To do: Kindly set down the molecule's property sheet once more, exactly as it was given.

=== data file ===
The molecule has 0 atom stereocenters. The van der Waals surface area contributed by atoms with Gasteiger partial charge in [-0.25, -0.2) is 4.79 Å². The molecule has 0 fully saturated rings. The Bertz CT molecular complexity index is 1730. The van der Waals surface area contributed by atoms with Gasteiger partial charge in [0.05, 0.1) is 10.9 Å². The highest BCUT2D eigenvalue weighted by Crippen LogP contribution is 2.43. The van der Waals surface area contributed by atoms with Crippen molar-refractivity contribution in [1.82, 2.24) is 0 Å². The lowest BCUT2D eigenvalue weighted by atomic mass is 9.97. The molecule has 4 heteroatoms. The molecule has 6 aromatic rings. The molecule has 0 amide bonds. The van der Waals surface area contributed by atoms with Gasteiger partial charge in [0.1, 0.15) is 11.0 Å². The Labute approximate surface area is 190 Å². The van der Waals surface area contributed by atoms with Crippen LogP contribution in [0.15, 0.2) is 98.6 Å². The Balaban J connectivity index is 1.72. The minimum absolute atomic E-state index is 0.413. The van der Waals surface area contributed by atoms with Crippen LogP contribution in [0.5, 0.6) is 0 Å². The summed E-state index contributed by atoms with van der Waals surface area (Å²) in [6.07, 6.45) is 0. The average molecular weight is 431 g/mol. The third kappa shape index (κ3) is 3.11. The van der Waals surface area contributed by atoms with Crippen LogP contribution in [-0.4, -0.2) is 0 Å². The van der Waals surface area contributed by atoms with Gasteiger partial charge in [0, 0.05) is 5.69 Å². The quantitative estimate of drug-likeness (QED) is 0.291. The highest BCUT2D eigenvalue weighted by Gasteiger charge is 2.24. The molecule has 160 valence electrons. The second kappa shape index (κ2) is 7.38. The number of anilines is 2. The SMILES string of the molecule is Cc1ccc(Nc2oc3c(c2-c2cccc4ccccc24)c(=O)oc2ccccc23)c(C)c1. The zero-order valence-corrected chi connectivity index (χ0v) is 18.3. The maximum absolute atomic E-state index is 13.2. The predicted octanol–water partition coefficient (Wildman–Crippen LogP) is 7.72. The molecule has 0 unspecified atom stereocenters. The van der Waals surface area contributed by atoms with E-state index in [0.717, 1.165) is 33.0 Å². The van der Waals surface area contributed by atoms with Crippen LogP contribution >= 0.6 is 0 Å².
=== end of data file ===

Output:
The molecule has 0 atom stereocenters. The van der Waals surface area contributed by atoms with Gasteiger partial charge in [-0.25, -0.2) is 4.79 Å². The molecule has 0 fully saturated rings. The Bertz CT molecular complexity index is 1730. The van der Waals surface area contributed by atoms with Gasteiger partial charge in [0.05, 0.1) is 10.9 Å². The highest BCUT2D eigenvalue weighted by Crippen LogP contribution is 2.43. The van der Waals surface area contributed by atoms with Crippen molar-refractivity contribution in [1.82, 2.24) is 0 Å². The lowest BCUT2D eigenvalue weighted by atomic mass is 9.97. The molecule has 4 heteroatoms. The molecule has 6 aromatic rings. The molecule has 0 amide bonds. The van der Waals surface area contributed by atoms with Gasteiger partial charge in [0.1, 0.15) is 11.0 Å². The Labute approximate surface area is 190 Å². The van der Waals surface area contributed by atoms with Crippen LogP contribution in [0.15, 0.2) is 98.6 Å². The Balaban J connectivity index is 1.72. The minimum absolute atomic E-state index is 0.413. The van der Waals surface area contributed by atoms with Crippen LogP contribution in [0.5, 0.6) is 0 Å². The summed E-state index contributed by atoms with van der Waals surface area (Å²) in [6.07, 6.45) is 0. The average molecular weight is 431 g/mol. The third kappa shape index (κ3) is 3.11. The van der Waals surface area contributed by atoms with Crippen LogP contribution in [-0.4, -0.2) is 0 Å². The van der Waals surface area contributed by atoms with Gasteiger partial charge in [0, 0.05) is 5.69 Å². The quantitative estimate of drug-likeness (QED) is 0.291. The highest BCUT2D eigenvalue weighted by Gasteiger charge is 2.24. The molecule has 160 valence electrons. The second kappa shape index (κ2) is 7.38. The number of anilines is 2. The SMILES string of the molecule is Cc1ccc(Nc2oc3c(c2-c2cccc4ccccc24)c(=O)oc2ccccc23)c(C)c1. The zero-order valence-corrected chi connectivity index (χ0v) is 18.3. The maximum absolute atomic E-state index is 13.2. The predicted octanol–water partition coefficient (Wildman–Crippen LogP) is 7.72. The molecule has 0 unspecified atom stereocenters. The van der Waals surface area contributed by atoms with E-state index in [0.717, 1.165) is 33.0 Å². The van der Waals surface area contributed by atoms with Crippen LogP contribution >= 0.6 is 0 Å².